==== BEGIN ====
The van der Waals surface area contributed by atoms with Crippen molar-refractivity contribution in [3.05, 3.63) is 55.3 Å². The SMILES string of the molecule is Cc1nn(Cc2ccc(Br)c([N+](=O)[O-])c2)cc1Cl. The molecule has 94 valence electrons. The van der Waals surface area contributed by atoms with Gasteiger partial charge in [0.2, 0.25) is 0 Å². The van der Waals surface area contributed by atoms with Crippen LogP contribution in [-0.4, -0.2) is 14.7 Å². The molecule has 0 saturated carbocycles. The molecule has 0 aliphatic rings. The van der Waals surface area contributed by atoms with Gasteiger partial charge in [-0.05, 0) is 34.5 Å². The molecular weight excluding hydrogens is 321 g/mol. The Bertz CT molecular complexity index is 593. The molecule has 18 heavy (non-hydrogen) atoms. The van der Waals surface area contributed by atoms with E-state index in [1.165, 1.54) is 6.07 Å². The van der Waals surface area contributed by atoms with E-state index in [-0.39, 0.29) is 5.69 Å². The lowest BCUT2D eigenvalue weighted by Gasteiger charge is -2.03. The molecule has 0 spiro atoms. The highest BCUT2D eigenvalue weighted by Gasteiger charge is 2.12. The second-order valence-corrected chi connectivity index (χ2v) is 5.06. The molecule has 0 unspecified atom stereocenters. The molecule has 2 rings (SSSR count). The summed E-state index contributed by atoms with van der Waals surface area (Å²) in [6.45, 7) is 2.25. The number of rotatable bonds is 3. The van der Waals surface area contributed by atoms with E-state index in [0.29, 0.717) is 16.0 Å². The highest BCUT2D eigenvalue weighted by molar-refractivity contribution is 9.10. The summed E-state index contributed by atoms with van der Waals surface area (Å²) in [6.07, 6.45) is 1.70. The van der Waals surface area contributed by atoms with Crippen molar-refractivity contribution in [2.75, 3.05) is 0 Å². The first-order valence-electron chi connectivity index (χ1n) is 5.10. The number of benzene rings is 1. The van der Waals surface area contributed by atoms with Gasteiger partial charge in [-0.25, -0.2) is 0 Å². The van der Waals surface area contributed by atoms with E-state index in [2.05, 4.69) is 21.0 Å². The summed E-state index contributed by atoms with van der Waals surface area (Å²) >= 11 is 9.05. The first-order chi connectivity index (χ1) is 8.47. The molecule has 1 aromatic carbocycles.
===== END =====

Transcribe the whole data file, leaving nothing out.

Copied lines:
The van der Waals surface area contributed by atoms with Crippen molar-refractivity contribution in [3.05, 3.63) is 55.3 Å². The SMILES string of the molecule is Cc1nn(Cc2ccc(Br)c([N+](=O)[O-])c2)cc1Cl. The molecule has 94 valence electrons. The van der Waals surface area contributed by atoms with Gasteiger partial charge in [0.2, 0.25) is 0 Å². The van der Waals surface area contributed by atoms with Crippen LogP contribution in [-0.4, -0.2) is 14.7 Å². The molecule has 0 saturated carbocycles. The molecule has 0 aliphatic rings. The van der Waals surface area contributed by atoms with Gasteiger partial charge in [-0.05, 0) is 34.5 Å². The molecular weight excluding hydrogens is 321 g/mol. The Bertz CT molecular complexity index is 593. The molecule has 18 heavy (non-hydrogen) atoms. The van der Waals surface area contributed by atoms with E-state index in [1.165, 1.54) is 6.07 Å². The van der Waals surface area contributed by atoms with E-state index in [-0.39, 0.29) is 5.69 Å². The lowest BCUT2D eigenvalue weighted by Gasteiger charge is -2.03. The molecule has 0 spiro atoms. The highest BCUT2D eigenvalue weighted by Gasteiger charge is 2.12. The second-order valence-corrected chi connectivity index (χ2v) is 5.06. The molecule has 0 unspecified atom stereocenters. The molecule has 2 rings (SSSR count). The summed E-state index contributed by atoms with van der Waals surface area (Å²) in [6.45, 7) is 2.25. The number of rotatable bonds is 3. The van der Waals surface area contributed by atoms with E-state index in [0.29, 0.717) is 16.0 Å². The highest BCUT2D eigenvalue weighted by molar-refractivity contribution is 9.10. The summed E-state index contributed by atoms with van der Waals surface area (Å²) in [6.07, 6.45) is 1.70. The van der Waals surface area contributed by atoms with Crippen molar-refractivity contribution in [2.75, 3.05) is 0 Å². The first-order valence-electron chi connectivity index (χ1n) is 5.10. The number of benzene rings is 1. The van der Waals surface area contributed by atoms with Gasteiger partial charge in [-0.25, -0.2) is 0 Å². The van der Waals surface area contributed by atoms with E-state index in [2.05, 4.69) is 21.0 Å². The summed E-state index contributed by atoms with van der Waals surface area (Å²) >= 11 is 9.05. The first-order chi connectivity index (χ1) is 8.47. The molecule has 1 aromatic carbocycles.